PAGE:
Ann Ayars

Lobby card for Dr. Kildare's Victory (1942) with Lew Ayres and Ann Ayars

Ann Ayars (23 July 1918 – 27 February 1995) was an American soprano and actress. Early in her career she acted in several TV series and non musical films. Later, she sang with the New York City Opera (NYCO), and became known worldwide when she sang and acted the part of Antonia in the 1951 British film The Tales of Hoffmann.[1][2]

From 1968 to 1987 she taught voice and piano and staged 19 full-length opera productions at Mt. San Jacinto College in California, where she was made a professor emerita.


Ann Ayars was born on 23 July 1918 in Beverly Hills, California. She began as a singer in the late 1930s and started acting in the early 1940s. She had parts in several television series, including Batman, Hazel, Mission: Impossible, The Alfred Hitchcock Hour, Perry Mason, The Virginian and The Monroes.[3]

She starred as Cholita in the 1941 film Fiesta and in 1942 she was Cynthia Cookie Charles in Dr. Kildare's Victory. Also in 1942, she appeared as Constance Selden in Apache Trail, Kaaren de Relle in Nazi Agent and Juliette in Reunion in France. In 1943 she was Mrs Sandoval in The Human Comedy and Susan Thayer in The Youngest Profession.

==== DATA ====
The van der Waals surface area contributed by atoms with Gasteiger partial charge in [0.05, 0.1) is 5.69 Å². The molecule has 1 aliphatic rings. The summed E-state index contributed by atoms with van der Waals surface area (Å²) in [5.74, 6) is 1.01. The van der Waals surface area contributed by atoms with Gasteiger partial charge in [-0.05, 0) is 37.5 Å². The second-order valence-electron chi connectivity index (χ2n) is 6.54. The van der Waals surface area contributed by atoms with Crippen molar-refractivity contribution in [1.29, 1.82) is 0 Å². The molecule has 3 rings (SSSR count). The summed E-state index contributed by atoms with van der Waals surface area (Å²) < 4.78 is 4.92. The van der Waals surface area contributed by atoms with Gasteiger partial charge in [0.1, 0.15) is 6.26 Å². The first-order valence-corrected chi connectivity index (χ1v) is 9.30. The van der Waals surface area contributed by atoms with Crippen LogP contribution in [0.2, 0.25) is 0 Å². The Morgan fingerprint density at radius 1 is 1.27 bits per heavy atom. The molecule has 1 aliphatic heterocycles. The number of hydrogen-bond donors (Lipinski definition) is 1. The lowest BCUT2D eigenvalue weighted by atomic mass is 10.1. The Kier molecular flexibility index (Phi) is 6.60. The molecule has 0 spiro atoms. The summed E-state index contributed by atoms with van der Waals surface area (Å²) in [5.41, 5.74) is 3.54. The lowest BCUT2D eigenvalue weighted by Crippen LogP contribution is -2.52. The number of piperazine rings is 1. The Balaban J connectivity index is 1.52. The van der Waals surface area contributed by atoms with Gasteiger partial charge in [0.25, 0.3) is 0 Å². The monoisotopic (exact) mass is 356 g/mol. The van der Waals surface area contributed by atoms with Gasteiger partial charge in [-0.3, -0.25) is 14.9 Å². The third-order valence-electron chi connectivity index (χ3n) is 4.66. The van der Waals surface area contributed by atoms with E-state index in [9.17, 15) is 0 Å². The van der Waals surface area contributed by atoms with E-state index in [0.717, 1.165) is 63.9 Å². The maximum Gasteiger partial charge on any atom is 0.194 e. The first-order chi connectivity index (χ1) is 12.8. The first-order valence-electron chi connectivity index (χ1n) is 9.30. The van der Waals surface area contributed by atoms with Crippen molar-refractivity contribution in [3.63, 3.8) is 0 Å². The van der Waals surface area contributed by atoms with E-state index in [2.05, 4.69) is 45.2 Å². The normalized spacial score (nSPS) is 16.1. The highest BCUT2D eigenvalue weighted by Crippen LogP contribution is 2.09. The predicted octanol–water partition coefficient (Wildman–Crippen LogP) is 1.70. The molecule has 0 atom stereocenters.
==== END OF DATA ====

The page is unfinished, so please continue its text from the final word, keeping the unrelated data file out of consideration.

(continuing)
She left Hollywood in 1943 to join the newly formed New York City Opera, becoming its leading lyric soprano. Her operatic roles included Monica in The Medium, Mimi in La bohème and Violetta in La traviata. Her friend, mezzo-soprano Frances Bible, said "Her work with the opera has inspired many young singers, many of whom went on to professional careers."[2]

She had a star part as Antonia in the 1951 Powell and Pressburger film The Tales of Hoffmann, which was based on the opéra fantastique by Jacques Offenbach. Although all the parts in the film are sung, only Robert Rounseville (Hoffmann) and Ayars sung their own parts, the others being dubbed.

In 1968 she returned to California and took a post teaching voice and piano at Mt. San Jacinto College in San Jacinto, where she staged 19 full-length opera productions.

She retired in 1987. On 27 February 1995 she died at her home in Hemet in Riverside County following complications from diabetes .


  1. "Ann Ayars (1918–1995)". Internet Movie Database.
  2. 1 2 "Ann Ayars, Opera Singer". Los Angeles Times. 13 March 1995.
  3. "Ann Ayars". Locate TV.

External links

Wikimedia Commons has media related to Ann Ayars.
This article is issued from Wikipedia - version of the 11/30/2016. The text is available under the Creative Commons Attribution/Share Alike but additional terms may apply for the media files.